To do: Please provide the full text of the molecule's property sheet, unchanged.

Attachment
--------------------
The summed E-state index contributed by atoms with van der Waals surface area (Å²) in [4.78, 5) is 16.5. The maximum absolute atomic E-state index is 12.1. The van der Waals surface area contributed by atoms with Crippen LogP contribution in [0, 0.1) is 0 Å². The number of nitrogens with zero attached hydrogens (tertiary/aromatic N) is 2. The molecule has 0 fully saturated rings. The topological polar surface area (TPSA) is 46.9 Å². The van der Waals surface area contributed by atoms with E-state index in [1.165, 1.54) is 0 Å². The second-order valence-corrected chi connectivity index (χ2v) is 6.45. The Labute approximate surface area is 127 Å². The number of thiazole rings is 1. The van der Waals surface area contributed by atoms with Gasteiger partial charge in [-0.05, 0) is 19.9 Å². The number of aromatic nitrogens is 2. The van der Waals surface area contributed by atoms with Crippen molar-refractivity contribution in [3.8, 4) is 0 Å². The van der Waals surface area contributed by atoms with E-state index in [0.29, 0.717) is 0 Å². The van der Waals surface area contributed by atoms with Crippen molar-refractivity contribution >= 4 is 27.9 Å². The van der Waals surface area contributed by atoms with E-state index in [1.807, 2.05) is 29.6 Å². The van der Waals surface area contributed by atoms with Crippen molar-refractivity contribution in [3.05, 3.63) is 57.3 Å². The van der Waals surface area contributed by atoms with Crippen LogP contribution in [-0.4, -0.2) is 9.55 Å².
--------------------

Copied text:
The summed E-state index contributed by atoms with van der Waals surface area (Å²) in [4.78, 5) is 16.5. The maximum absolute atomic E-state index is 12.1. The van der Waals surface area contributed by atoms with Crippen LogP contribution in [0, 0.1) is 0 Å². The number of nitrogens with zero attached hydrogens (tertiary/aromatic N) is 2. The molecule has 0 fully saturated rings. The topological polar surface area (TPSA) is 46.9 Å². The van der Waals surface area contributed by atoms with E-state index in [1.165, 1.54) is 0 Å². The second-order valence-corrected chi connectivity index (χ2v) is 6.45. The Labute approximate surface area is 127 Å². The number of thiazole rings is 1. The van der Waals surface area contributed by atoms with Gasteiger partial charge in [-0.05, 0) is 19.9 Å². The number of aromatic nitrogens is 2. The van der Waals surface area contributed by atoms with Crippen molar-refractivity contribution in [3.8, 4) is 0 Å². The van der Waals surface area contributed by atoms with E-state index in [0.29, 0.717) is 0 Å². The van der Waals surface area contributed by atoms with Crippen molar-refractivity contribution >= 4 is 27.9 Å². The van der Waals surface area contributed by atoms with E-state index in [1.807, 2.05) is 29.6 Å². The van der Waals surface area contributed by atoms with Crippen molar-refractivity contribution in [3.05, 3.63) is 57.3 Å². The van der Waals surface area contributed by atoms with Crippen LogP contribution in [-0.4, -0.2) is 9.55 Å².